Now, I know what you’re thinking: everybody makes mistakes – it could have been an oversight, a slip of the quill. Maybe it was, but it didn’t just happen once – it happened twice. Twice! I wonder whether Lady Bracknell would have had something to say about that. So why did the dough go missing in the first place? I wish I knew. The extent of their explanation was: The team here has calculated that due to errors on the royalty book that happened in 2004 and 2005 – where duplicate records of unearned balances were noted – you were underpaid £x. I expect that made your eyes hurt. (Seriously, publishers – next time you find yourself explaining how a huge amount of a hard-working author’s royalties came to end up in the silken pocket of your company’s Oxford bags you might want to try doing a bit better than this). A request for clarification didn’t yield any more than it having been human error. That’s something of a catch-all: a human had certainly erred. Beyond that, it was all left vague. They sent through some single-page summaries of accounts, as if that would clear things up. All I knew for sure was that a lot of money that should have come my way had, for deep accounting reasons that I couldn’t possibly understand, stopped shy of my bank account. I asked for a fuller picture of how this could have happened – twice – at which the human error line was modified to the comparably helpful Oooh, it’s all very complicated and we don’t really know. Unlike me, they weren’t interested in finding out. In lieu of proper answers they sent some further impenetrable spreadsheets, none which helped me get my head around it all. Somewhere along the line I discovered that these anomalies had happened in the vicinity of the U.S. operation that I’d had (and still have) so much trouble getting answers about.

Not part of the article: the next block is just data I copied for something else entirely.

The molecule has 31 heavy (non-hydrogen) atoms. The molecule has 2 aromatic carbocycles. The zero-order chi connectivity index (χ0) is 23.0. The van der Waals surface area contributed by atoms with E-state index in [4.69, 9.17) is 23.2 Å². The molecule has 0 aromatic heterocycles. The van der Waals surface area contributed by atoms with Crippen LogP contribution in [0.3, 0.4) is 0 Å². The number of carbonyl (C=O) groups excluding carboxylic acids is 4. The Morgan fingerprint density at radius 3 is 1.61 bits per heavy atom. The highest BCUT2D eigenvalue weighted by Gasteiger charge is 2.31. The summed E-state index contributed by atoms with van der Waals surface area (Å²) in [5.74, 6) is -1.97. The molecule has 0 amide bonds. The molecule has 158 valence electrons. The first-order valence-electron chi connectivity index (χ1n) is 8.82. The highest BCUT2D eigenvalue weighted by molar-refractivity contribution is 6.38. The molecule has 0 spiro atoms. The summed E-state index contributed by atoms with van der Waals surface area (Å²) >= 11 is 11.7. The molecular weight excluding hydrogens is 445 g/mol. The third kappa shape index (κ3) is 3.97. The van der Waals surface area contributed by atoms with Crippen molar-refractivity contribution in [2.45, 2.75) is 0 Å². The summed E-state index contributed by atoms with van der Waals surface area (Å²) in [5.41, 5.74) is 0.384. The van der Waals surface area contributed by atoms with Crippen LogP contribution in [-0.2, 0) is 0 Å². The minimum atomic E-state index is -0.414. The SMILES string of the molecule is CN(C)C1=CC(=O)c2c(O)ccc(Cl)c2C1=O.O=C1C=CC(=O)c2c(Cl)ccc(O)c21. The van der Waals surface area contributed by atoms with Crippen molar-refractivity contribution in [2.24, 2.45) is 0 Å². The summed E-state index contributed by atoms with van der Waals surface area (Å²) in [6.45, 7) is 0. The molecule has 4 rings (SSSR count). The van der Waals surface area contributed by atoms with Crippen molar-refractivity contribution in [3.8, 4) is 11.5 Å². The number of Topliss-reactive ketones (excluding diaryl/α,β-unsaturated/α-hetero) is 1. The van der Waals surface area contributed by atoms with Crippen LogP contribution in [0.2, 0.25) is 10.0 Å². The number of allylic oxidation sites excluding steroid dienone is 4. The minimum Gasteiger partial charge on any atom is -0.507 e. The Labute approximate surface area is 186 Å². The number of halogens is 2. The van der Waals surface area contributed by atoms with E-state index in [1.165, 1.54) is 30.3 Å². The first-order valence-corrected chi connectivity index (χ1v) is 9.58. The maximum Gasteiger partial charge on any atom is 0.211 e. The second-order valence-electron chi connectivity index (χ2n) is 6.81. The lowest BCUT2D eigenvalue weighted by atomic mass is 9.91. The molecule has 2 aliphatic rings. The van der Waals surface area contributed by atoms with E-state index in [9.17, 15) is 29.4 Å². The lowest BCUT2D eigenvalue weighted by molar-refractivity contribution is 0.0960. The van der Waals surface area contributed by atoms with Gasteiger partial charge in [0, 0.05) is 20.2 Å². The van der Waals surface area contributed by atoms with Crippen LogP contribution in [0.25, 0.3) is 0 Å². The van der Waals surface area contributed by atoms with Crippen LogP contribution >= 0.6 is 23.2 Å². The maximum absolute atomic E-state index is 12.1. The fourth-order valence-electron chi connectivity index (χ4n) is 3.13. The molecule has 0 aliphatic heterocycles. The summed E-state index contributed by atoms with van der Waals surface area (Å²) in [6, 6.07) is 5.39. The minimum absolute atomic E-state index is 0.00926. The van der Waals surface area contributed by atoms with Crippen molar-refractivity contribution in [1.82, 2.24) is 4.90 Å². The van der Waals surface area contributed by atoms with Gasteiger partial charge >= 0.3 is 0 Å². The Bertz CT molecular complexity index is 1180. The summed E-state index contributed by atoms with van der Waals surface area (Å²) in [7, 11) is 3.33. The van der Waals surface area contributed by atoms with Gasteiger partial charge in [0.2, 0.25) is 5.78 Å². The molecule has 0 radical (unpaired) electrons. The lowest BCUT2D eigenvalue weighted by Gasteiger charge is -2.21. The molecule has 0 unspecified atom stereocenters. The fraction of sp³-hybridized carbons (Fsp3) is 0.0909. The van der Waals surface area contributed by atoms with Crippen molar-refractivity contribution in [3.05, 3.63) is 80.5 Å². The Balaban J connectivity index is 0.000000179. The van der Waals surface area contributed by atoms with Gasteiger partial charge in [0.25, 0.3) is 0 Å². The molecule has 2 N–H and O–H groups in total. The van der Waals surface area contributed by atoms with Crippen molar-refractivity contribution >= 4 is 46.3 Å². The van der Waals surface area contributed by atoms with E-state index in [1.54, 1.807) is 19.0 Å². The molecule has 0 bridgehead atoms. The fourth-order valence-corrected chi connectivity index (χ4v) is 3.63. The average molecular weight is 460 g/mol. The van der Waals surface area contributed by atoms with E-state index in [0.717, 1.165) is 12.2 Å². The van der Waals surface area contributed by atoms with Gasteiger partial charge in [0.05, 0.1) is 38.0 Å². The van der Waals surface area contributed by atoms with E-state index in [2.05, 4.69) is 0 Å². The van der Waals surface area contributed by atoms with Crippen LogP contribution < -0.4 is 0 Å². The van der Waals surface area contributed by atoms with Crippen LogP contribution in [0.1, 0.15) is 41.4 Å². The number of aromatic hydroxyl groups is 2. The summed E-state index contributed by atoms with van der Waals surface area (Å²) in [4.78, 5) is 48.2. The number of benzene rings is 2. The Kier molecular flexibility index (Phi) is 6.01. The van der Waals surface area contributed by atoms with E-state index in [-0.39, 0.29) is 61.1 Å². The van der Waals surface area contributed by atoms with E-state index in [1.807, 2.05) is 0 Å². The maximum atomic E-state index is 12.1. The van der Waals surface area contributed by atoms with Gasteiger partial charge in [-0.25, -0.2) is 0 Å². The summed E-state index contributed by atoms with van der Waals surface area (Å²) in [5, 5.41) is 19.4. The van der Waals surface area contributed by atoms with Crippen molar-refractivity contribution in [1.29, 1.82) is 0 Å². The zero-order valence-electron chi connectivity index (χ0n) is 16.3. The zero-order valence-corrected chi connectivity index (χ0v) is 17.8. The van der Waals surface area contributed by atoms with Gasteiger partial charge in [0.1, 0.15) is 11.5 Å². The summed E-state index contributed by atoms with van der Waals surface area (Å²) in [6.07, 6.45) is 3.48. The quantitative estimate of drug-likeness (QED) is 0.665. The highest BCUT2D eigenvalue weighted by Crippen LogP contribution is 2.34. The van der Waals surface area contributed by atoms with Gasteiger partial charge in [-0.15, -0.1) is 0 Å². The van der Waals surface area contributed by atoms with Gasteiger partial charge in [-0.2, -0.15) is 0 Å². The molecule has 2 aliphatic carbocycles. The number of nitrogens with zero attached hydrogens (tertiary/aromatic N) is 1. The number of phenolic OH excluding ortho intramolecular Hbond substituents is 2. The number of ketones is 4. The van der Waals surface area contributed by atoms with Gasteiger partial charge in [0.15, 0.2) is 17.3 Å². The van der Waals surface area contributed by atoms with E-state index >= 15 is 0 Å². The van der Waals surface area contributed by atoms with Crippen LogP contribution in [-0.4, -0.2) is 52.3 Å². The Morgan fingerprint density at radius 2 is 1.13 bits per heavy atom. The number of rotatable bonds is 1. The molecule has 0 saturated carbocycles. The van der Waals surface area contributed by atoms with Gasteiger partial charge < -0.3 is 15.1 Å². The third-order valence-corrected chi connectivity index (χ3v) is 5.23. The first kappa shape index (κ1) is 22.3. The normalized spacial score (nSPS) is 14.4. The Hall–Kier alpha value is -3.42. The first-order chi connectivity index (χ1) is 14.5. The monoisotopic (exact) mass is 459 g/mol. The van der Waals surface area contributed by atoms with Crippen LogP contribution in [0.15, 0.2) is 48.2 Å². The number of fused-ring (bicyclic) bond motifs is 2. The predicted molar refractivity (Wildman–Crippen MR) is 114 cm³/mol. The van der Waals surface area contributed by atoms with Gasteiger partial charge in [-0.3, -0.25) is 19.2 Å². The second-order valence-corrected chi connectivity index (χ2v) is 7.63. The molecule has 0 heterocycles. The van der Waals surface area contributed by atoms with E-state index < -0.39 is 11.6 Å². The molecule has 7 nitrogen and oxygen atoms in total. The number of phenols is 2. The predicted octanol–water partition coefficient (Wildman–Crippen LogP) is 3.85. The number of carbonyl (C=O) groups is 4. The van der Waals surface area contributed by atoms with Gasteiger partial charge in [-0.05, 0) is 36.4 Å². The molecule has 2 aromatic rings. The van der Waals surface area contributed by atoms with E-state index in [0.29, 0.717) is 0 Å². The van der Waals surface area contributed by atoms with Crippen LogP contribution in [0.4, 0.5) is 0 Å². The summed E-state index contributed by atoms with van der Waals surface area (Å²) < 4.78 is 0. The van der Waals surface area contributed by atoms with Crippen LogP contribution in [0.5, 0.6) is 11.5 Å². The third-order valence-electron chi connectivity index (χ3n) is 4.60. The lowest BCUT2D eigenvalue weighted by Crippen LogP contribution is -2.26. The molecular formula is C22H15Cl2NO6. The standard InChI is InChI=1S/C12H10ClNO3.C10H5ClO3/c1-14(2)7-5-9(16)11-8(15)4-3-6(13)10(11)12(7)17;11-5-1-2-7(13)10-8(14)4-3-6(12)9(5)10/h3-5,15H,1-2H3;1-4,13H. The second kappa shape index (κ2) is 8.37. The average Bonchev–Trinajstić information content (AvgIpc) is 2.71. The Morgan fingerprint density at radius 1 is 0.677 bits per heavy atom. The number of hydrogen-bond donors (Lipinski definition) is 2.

Canongate Books’ final line is that it was a mistake. I’m not going to argue with that, but again it’s a catch-all. Maybe it really was a simple case of my royalties being innocently siphoned away on two separate occasions. I am very much open to the possibility that the version of events that they’ve settled on is correct, that the quality of their bookkeeping really was in freefall to the point where they were inadvertently, and repeatedly, keeping one of their authors’ wages to themselves. (And these are wages – though this may be in conflict with popular perception, people who write books are still sent electricity bills, and every sale counts towards our livelihoods. It’s rarely enough – most of us have to work shifts at Spatula City to make ends meet. I know I do.) I can’t help wondering, though, who was doing their internal stocktaking at this time. Sooty & Sweep I would guess, judging by the quality of their work. It’s all very well playing the human error card – and it may of course have been just that; everybody makes mistakes at work from time to time – but a company that is fit to trade should surely have a system in place to see that errors are caught and corrected. Mistakes of this magnitude, however accidental, should have been spotted, if not shortly after they were made, then when I pointed straight at them in 2010. We’re talking thousands and thousands of sales. Thousands!

Link to the rest at Dan Rhodes and thanks to A. for the tip.

The OP continues further and is well worth the read.

This is a cautionary tale for all authors.

Here are some basic business steps to take with royalties:

  1. Check your royalty statement – carefully – promptly – every time you receive one.